The first cases of the Ebola virus have been confirmed in Liberia, after spreading from neighboring Guinea, where the deadly virus has already killed eighty-four people. Meanwhile in Mali, officials are on high alert after three suspected cases were reported near the border area with Guinea.
Fears Virus Has Spread to Mali
Officials in Mali on Thursday indicated that they had detected three suspected victims of the Ebola virus, the deadly disease that has killed 84 people in Guinea. Speaking to reporters in Bamako, Mali’s Health Minister Ousmane Kone stated that “three suspected cases of hemorrhagic fever have been detected in the country. Samples have been taken and sent abroad for analysis.” The Health Minister added that pending results from the US Centers for Disease Control and Prevention, where the samples were sent, the patients were isolated and were receiving appropriate medication. A statement issued by the government has indicated that the patients’ condition was currently improving and that the results of the tests will be made public as soon as they are known.
Ebola Outbreak Confirmed in Liberia
Seven new patients has brought the total suspected Ebola cases in Liberia to fourteen. Since reporting its first case of the hemorrhagic fever last month, six people have died, however officials in Liberia indicated Thursday that the first suspected Ebola case is now thought to be unconnected to the ongoing epidemic in neighboring Guinea, noting that the case may have originated separately within its borders.
According to Liberia’s chief medical officer Bernice Dahn, “we have a case in Tapeta where a hunter who has not had any contact with anyone coming from Guinea got sick,” adding “he was rushed to the hospital and died 30 minutes later. He never had any interaction with someone suspected to be a carrier of the virus and he has never gone to Guinea. This is an isolated case.” If confirmed, the case in the eastern town of Tapeta would mark a worrying development in the fight against Ebola, as cases so far have been attributed to people returning with the infection from neighboring Guinea, where 84 people have died. Tapeta, a small town in the eastern country of Nimba, is located 400 kilometers (250 miles) from the epicenter of the Ebola outbreak in southern Guinea. It is also at least a five-hour drive and much further from the border than other suspected cases.
Of the six deaths, two were laboratory-confirmed Ebola cases – a woman who died in hospital in the northern county of Lofa and her sister who visited her. The sister was allowed to return home to Monrovia before being hospitalized in the nearby Firestone Hospital. Local authorities had isolated her and were monitoring her, her family and others with whom she may have had contact however Mr Dahn has since indicated that “…after being confirmed Ebola virus positive, the lady died this morning.” He added that “we are now keeping surveillance on 44 people who have been in contact with the cases reported.” The fruit bat, which is thought to be the host of the highly contagious Ebola virus, is a delicacy in the region that straddles Guinea, Liberia and Sierra Leone, with experts suspecting huntsmen to be the source of the outbreak.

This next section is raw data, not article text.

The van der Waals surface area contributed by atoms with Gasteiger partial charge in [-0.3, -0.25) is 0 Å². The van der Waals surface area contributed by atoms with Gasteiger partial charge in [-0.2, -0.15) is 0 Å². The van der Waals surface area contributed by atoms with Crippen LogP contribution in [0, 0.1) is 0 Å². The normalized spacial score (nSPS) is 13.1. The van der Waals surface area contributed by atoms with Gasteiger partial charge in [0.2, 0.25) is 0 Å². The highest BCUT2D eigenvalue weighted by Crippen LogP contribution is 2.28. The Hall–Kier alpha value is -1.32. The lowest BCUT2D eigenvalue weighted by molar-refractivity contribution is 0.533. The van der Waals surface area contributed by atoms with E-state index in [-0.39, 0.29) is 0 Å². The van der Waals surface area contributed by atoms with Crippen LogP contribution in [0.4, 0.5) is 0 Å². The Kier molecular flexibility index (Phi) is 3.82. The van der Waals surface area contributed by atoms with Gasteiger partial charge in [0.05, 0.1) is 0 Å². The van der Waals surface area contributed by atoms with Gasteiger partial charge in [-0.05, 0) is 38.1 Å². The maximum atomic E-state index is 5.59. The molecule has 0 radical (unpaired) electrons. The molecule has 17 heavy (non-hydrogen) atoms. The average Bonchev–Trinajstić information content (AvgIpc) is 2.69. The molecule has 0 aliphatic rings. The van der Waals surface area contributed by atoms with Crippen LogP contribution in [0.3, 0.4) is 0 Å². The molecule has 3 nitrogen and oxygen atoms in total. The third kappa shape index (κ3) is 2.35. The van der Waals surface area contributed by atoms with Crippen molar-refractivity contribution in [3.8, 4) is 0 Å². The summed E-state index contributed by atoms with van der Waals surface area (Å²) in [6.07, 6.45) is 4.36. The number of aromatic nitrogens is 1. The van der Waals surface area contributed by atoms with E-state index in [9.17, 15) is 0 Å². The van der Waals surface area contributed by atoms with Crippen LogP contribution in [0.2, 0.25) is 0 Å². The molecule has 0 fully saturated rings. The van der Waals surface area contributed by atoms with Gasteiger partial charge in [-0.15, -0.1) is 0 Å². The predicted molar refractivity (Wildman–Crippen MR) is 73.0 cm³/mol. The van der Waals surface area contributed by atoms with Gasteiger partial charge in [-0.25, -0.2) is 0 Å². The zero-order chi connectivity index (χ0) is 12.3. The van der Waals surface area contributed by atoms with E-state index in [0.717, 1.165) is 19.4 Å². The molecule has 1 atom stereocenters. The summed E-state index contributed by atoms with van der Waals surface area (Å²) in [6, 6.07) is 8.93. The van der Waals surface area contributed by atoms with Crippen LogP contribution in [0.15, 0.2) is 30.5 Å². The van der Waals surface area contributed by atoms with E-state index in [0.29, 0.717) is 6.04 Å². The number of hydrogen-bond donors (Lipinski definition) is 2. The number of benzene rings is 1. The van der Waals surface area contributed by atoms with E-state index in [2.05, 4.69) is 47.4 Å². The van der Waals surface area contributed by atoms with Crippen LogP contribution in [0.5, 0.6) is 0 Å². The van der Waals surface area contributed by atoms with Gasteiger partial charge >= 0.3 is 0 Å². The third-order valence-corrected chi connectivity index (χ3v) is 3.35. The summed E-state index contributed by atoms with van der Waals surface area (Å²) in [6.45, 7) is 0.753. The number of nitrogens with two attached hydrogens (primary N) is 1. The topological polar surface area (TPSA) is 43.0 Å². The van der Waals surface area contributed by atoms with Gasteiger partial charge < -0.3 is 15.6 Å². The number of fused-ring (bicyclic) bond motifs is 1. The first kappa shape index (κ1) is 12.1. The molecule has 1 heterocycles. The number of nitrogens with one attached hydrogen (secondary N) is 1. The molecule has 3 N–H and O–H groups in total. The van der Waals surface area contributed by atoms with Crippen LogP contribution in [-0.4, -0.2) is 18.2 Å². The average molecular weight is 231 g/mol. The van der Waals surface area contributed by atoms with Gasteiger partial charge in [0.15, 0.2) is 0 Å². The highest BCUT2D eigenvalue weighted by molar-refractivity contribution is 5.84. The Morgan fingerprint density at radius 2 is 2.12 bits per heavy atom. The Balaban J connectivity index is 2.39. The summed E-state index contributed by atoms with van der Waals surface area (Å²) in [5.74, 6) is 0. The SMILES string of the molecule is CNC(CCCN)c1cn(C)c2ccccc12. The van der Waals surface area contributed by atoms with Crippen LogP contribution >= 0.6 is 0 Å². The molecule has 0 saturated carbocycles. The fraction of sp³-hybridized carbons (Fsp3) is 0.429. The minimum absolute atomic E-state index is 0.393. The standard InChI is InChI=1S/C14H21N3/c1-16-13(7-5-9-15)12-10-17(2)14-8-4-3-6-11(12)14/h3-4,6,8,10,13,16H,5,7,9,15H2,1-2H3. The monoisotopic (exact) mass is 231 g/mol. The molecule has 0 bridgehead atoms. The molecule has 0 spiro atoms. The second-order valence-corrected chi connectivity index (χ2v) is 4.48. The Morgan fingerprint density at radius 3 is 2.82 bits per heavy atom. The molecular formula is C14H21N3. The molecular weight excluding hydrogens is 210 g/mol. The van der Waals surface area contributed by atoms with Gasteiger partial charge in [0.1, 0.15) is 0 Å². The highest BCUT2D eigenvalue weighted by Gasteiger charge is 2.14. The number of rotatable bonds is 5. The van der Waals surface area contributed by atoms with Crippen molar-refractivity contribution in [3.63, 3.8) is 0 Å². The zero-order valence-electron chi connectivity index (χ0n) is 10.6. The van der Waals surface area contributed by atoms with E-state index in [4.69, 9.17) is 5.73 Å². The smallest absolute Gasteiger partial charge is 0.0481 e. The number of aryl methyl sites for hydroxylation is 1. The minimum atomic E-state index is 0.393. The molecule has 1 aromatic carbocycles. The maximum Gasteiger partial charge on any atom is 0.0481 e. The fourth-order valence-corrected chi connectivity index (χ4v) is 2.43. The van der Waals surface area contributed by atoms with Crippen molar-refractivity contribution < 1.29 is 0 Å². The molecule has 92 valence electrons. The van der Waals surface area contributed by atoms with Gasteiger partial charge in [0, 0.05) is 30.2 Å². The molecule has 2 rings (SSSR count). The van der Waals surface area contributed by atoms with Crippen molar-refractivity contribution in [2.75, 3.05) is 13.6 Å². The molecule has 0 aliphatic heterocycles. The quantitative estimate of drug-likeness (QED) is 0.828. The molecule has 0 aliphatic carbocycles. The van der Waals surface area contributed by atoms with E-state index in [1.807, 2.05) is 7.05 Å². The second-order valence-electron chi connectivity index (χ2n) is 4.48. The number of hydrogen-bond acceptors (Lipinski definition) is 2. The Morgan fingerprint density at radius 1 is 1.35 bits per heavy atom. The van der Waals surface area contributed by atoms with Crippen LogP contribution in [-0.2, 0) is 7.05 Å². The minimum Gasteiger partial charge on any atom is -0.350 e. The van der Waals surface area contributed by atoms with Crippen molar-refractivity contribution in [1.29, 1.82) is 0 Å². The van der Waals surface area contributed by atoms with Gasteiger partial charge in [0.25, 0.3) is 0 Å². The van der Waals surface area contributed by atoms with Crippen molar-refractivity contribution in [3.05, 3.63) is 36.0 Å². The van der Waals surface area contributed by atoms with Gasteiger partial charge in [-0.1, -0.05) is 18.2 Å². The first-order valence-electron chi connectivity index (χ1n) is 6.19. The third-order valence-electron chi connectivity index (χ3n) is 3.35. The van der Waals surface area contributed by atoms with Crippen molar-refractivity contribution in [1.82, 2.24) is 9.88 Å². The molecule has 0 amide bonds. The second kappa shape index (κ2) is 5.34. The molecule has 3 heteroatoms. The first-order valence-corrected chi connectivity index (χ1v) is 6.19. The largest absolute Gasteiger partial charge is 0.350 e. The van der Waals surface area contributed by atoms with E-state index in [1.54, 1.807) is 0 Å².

The outbreak in Guinea had initially centered in the country’s remote south-eastern Forest Region of Nzerekore, where it took officials six weeks to identify the disease, effectively allowing it to spread over the borders and into the more populous regions of the country. The first symptoms experienced were of a feverish sickness and they were observed on February 9. The mysterious disease claimed at least 23 lives, out of a total of 36, before officials were able to identify it. Since then, the outbreak has continued to spread, with officials confirming last week that it had spread to the capital, Conakry, which is a sprawling city of two million.
On Sunday, Guinea’s Health Ministry indicated that the country was now dealing with 122 “suspicious cases” of viral hemorrhagic fever, including at least 80 deaths. However not all of the cases have been confirmed as the Ebola virus. Medical Charity Medecins Sans Frontieres (MSF) has since stated that the Ebola outbreak in Guinea is “unprecedented,” adding that the spread of the disease across the country made it very difficult to control. Guinea is now facing a battle to contain the outbreak after cases were reported in areas that are hundreds of kilometers apart.
Over the past weekend, there has been a growing concern that the outbreak of the deadly virus may spread throughout West Africa. According to Tarik Jasarevic, spokesman for the WHO, up to 400 people are identified as potential Ebola contacts in Guinea, Sierra Leone and Liberia.
Fears of the virus spreading further into West Africa prompted officials in Senegal to close the country’s normally busy border with Guinea. Senegal’s Health Minister Awa Maria Coll-Seck confirmed Monday that the government had decided to close its border with Guinea after receiving confirmation that the virus had reached the country’s capital city Conakry. According to Ms Coll-Seck, Senegal has also “…closed all weekly markets, known as luma, in the south. And we’re having some discussions with religious leaders regarding big religious events.”